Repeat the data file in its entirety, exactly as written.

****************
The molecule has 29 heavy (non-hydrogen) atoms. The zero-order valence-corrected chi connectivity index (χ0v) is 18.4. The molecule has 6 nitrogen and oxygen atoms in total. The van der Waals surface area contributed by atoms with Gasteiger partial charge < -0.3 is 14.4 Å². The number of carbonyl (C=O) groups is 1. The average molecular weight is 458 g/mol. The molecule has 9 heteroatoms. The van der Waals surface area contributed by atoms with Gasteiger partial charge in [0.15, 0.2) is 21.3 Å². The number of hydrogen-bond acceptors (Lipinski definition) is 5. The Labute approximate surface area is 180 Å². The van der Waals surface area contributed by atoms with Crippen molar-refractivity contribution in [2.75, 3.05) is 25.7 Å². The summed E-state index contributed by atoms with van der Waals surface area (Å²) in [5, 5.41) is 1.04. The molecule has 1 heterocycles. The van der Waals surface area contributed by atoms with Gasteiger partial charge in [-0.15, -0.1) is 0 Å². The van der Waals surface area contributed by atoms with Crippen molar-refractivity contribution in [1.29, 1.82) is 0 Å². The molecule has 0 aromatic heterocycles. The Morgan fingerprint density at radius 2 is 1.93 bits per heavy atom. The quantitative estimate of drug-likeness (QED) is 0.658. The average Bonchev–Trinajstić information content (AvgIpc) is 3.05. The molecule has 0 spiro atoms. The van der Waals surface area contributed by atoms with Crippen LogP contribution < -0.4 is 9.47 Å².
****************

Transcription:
The molecule has 29 heavy (non-hydrogen) atoms. The zero-order valence-corrected chi connectivity index (χ0v) is 18.4. The molecule has 6 nitrogen and oxygen atoms in total. The van der Waals surface area contributed by atoms with Gasteiger partial charge < -0.3 is 14.4 Å². The number of carbonyl (C=O) groups is 1. The average molecular weight is 458 g/mol. The molecule has 9 heteroatoms. The van der Waals surface area contributed by atoms with Gasteiger partial charge in [0.15, 0.2) is 21.3 Å². The number of hydrogen-bond acceptors (Lipinski definition) is 5. The Labute approximate surface area is 180 Å². The van der Waals surface area contributed by atoms with Crippen molar-refractivity contribution in [2.75, 3.05) is 25.7 Å². The summed E-state index contributed by atoms with van der Waals surface area (Å²) in [5, 5.41) is 1.04. The molecule has 1 heterocycles. The van der Waals surface area contributed by atoms with Gasteiger partial charge in [-0.15, -0.1) is 0 Å². The van der Waals surface area contributed by atoms with Crippen molar-refractivity contribution in [1.29, 1.82) is 0 Å². The molecule has 0 aromatic heterocycles. The Morgan fingerprint density at radius 2 is 1.93 bits per heavy atom. The quantitative estimate of drug-likeness (QED) is 0.658. The average Bonchev–Trinajstić information content (AvgIpc) is 3.05. The molecule has 0 spiro atoms. The van der Waals surface area contributed by atoms with Crippen LogP contribution < -0.4 is 9.47 Å².